Comedian Harland Williams crafts recognizable, eccentric characters that populate his stand-up routine and films like “Dumb and Dumber.”

Joseph Kleinschmidt

What: Harland Williams

When: Tonight through Saturday, 8 p.m.

Where: Rick BronsonâÄôs House of Comedy, Mall of America, 408 E. Broadway, Bloomington

Cost: $29.95

If anything links the characters of Harland Williams, itâÄôs his disarming sense of improvisational humor. Even in WilliamâÄôs first role in âÄúDumb and Dumber,âÄù the comedian and actor invented original lines on set.

âÄúI love to improvise in my roles. I love to add stuff. When IâÄôm in the moment, I love to follow my instincts and let it take over,âÄù Williams said. âÄúStuff just comes out of me that I donâÄôt even know is there.âÄù

Opposite Jeff Daniels and Jim Carrey in âÄúDumb and Dumber,âÄù Williams played a highway cop who mistakes a beer bottle of urine for alcohol. The pee-drinking patrolman launched a movie career with small but memorable roles in âÄúThereâÄôs Something About MaryâÄù and âÄúHalf Baked.âÄù

WilliamsâÄô many characters exude the actor and comedianâÄôs peculiar sense of humor. Somewhere along the continuum of fellow comics Norm MacDonald and Pee Wee Herman, Williams inhabits a world of bizarre musings and non-sequiturs with each role.

âÄúI think itâÄôs really just shades of me. ItâÄôs not really a character. I think itâÄôs just me amplified or a little more geared up than my mellow self,âÄù Williams said.

Although WilliamsâÄô roles include the critically panned Disney romp âÄúRocketManâÄú among other corny projects, he brings irreverence to each of his characters. Each movie fails to fully encapsulate the comedianâÄôs propensity for weird. He strives for fuller characters.

âÄúMy dream role would be to create an Ace Ventura or Austin Powers type character and have it take off: my own persona thatâÄôs bigger than life,âÄù Williams said.

Since beginning stand-up in 1982, WilliamsâÄô combination of the mundane and peculiar got him noticed in Toronto. The erratic quality to his appearances on the âÄúLate Show with David LettermanâÄù explains one of his core philosophies.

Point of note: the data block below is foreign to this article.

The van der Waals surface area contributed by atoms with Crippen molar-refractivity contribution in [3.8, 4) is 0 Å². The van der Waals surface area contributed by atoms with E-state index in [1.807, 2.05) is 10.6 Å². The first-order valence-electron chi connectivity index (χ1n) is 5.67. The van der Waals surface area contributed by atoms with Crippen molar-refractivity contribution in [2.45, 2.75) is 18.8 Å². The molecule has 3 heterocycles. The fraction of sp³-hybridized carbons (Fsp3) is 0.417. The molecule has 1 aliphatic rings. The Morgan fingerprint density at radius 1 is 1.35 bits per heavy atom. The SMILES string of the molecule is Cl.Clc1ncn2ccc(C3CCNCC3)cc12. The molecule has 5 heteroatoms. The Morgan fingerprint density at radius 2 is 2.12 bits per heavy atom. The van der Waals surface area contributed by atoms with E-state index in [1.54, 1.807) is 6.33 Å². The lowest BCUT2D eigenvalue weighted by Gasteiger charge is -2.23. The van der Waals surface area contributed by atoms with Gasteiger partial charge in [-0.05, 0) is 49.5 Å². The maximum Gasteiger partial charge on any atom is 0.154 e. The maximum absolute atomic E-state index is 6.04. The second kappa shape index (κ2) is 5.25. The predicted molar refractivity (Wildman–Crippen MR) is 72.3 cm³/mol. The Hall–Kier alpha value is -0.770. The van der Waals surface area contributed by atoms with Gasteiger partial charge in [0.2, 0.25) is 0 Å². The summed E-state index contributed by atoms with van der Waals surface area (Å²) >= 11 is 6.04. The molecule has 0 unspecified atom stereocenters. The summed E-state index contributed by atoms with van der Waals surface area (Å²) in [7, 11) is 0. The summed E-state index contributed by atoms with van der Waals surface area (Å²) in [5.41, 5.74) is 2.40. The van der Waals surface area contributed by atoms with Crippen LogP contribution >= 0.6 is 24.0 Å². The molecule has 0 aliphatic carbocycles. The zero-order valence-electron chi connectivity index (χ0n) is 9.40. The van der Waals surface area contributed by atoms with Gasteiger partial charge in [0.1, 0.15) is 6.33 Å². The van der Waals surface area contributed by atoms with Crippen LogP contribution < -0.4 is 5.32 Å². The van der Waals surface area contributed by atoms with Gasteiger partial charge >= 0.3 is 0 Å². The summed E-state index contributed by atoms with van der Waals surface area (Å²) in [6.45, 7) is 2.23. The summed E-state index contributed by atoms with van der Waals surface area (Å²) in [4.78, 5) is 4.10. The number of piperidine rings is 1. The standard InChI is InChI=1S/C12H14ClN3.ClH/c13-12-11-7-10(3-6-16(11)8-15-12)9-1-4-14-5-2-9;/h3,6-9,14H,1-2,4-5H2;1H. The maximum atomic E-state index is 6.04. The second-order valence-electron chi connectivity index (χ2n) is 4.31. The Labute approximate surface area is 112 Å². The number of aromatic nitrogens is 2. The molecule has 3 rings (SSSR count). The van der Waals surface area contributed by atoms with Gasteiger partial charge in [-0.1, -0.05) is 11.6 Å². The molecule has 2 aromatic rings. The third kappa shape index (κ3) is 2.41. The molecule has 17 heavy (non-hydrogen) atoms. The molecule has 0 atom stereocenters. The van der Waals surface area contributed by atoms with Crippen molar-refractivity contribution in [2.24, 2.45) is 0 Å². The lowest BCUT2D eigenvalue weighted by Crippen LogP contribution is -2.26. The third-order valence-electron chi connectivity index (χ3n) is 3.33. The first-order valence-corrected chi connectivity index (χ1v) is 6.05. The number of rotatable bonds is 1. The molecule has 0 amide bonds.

âÄúLife can be pretty predictable at times, but silliness can just go in any direction. ItâÄôs like a firework going off. It just blows up everywhere,âÄù he said. âÄúI like silly. You donâÄôt know when itâÄôs going to make you laugh or why it makes you laugh.âÄù

Williams cites inadvertent influences like âÄúSecond City TVâÄù cast members Eugene Levy, Martin Short and Rick Moranis, but he consciously attempts complete originality in his humor.

âÄúI try to sometimes block out influences and think: What if I was the first guy to do comedy? What would I do? What would I say? How would I act?âÄù Williams said.

When Williams began his stand-up act, he notes that structure and writing dominated comedy. Williams favors a balance between improvised and planned material. Still, his strange energy didnâÄôt always fuel onstage improbability.

âÄúOnce I felt comfortable [on stage] then I started to come out of my skin and go berserk and improvise,âÄù Williams said.

Matching his impulsive characters with written wit during his podcast âÄúThe Harland Highway,âÄù Williams loathes the new crop of comics who rely solely on attitude and delivery. He attempts purer forms of laughter.

âÄúI wish people with attitude would marry it with joke writing. ThatâÄôs what the art of comedy is,âÄù he said. âÄúSometimes they just leave the joke writing behind. If I want that, IâÄôll just get in a New York City cab and talk to a cab driver.âÄù